The art of negotiation is one of the most useful skills a person can have. We negotiate on a daily basis, at the shop, with our friends and colleagues, and even, or especially, with our loved ones. In almost every discussion you have with someone there is a certain element of negotiation going on, and the better you get at negotiation, the more likely you are to make your interactions fruitful, not just for yourself, but for everyone involved.
In his amazing book, Never Split the Difference: Negotiating As If Your Life Depended On It, Chriss Voss, who was also the former international kidnapping negotiator at the FBI, took all of his skills as a negotiator as well as some field studies, to tell us about effective communication.
As I began reading this book, I was shocked to find that I had been doing it all wrong when it comes to negotiation. I had no idea what I was doing, clearly. I’ve been relying mostly on my other assets to do the talking for me, but after reading this book I realize there is so much more to it, that I think I’ll have to read the book again. This time I’ll take notes.
It was fascinating to read about all the hostage situations Chriss Voss wrote about, in America, and also overseas. Reading about the the discussions with terrorists and bank robbers all described in detail, and how the FBI handled these situations, and what they learned from these interactions, was a truly wondrous journey.
I wasn’t interested in just the successes, but also the failures, because it made me think where I had gone wrong in my past. Could I have changed the outcome if I had thought about it more? Or approached it with a clearer mind in the first place? Who knows, and that doesn’t really matter anymore now does it? What matters is that I’ve learned to appreciate the thought that can go into a conversation, and it makes every interaction so much more engaging for me personally, and hopefully for the other person, too.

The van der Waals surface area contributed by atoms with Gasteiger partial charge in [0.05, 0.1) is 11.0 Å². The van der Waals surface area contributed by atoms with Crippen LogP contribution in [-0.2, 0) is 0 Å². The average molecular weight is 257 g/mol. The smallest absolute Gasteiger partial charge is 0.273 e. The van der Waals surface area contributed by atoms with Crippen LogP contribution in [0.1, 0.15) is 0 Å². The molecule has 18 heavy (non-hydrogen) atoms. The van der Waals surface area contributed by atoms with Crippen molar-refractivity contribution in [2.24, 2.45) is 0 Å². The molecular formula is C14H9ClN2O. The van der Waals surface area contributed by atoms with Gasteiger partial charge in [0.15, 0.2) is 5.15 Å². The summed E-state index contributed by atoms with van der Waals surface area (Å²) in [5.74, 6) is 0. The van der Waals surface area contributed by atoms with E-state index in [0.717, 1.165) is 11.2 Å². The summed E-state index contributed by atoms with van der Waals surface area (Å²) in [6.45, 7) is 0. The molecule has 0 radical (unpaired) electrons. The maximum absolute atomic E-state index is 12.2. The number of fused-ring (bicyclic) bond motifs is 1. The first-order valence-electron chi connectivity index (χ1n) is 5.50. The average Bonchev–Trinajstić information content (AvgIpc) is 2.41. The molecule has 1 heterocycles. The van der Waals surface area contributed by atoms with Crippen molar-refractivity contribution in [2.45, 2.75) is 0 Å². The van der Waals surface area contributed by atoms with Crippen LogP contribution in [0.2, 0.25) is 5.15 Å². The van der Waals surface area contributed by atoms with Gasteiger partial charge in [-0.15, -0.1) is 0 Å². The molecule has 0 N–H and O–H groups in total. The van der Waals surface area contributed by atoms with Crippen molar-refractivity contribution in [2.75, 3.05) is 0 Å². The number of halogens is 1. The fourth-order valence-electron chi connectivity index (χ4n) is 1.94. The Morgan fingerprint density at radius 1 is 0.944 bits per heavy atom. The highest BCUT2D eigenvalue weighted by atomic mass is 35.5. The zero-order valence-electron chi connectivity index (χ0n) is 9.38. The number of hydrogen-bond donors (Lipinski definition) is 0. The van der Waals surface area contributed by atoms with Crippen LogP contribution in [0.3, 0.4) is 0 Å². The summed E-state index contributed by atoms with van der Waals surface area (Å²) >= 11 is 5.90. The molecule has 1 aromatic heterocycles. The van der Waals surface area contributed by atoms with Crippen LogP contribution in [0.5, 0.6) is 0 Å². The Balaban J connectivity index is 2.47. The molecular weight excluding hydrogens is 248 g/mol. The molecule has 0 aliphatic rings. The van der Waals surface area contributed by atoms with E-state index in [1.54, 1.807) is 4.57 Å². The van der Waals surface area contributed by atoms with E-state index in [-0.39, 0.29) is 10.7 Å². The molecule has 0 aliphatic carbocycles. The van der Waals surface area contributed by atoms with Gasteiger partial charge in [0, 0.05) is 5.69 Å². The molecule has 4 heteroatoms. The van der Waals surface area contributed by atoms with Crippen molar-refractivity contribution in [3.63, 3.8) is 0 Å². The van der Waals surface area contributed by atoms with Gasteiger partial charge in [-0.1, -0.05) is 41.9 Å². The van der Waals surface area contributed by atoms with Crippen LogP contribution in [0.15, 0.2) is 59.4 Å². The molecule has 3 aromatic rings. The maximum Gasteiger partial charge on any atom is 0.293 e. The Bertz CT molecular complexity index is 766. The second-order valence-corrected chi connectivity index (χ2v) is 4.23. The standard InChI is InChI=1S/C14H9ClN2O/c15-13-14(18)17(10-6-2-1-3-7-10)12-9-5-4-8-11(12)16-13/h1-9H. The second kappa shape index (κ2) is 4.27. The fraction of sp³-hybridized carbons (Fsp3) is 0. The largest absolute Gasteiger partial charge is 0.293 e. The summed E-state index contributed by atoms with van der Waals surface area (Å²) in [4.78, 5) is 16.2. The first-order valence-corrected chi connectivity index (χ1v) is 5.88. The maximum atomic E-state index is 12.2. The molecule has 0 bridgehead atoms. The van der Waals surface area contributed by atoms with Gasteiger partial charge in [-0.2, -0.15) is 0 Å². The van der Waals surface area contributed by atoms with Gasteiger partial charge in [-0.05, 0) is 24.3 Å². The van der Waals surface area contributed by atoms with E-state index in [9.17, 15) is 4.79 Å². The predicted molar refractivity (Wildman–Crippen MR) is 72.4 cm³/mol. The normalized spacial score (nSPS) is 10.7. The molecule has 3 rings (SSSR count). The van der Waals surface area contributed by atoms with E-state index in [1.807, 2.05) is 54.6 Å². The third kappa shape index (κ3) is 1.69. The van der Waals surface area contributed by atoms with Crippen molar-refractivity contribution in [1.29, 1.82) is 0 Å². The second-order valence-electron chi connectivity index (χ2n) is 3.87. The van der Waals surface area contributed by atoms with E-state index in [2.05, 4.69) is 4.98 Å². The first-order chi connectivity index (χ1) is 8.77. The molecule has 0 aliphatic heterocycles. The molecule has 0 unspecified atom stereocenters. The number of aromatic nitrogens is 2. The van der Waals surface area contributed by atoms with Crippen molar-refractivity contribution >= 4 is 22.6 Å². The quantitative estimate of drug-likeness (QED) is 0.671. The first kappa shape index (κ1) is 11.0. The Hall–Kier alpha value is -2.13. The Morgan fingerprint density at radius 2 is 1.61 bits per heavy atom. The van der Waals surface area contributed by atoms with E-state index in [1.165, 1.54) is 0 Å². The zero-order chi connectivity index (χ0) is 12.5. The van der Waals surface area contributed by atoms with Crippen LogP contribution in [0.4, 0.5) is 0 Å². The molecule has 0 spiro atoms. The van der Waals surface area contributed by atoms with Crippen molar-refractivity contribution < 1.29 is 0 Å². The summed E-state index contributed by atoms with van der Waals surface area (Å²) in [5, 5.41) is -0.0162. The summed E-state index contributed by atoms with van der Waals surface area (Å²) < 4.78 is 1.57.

One of the more important lessons I learned from this book was that a “No” is far more valuable than a “Yes,” and that one should always aim for a negative answer at first, as soon as possible in fact, because that opens the door for further questions. If you think about it, which do you prefer saying yourself? Yes or no? Which makes you feel more powerful? Personally, I’d say “No,” definitely, when asked in that manner. We feel empowered when we use that word, and if you aim to make the other person say it, you can also prepare for what to say next.
Of course this simple trick won’t work if your tone of voice isn’t correct, if your body language (whenever possible) isn’t right, or if you entered the conversation incorrectly. All of this is explained in the book in a way that makes sense. It’s easy to follow and then apply to your own life. There are way more tricks than what I’m mentioning here in this book, but that’s all for you to discover for yourself.
After reading this book I feel much more confident about my ability to negotiate, which will come very useful when I’m going to ask for a raise, a promotion, a better deal with my client. Anything you can think of that has anything to do with negotiation. I found so many useful tools here that it would be criminal for me not to recommend Never Split the Difference: Negotiating As If Your Life Depended On It. It’s easily one of the best books I’ve read, and I would recommend it to anyone interested in becoming a better negotiator or orator in general.
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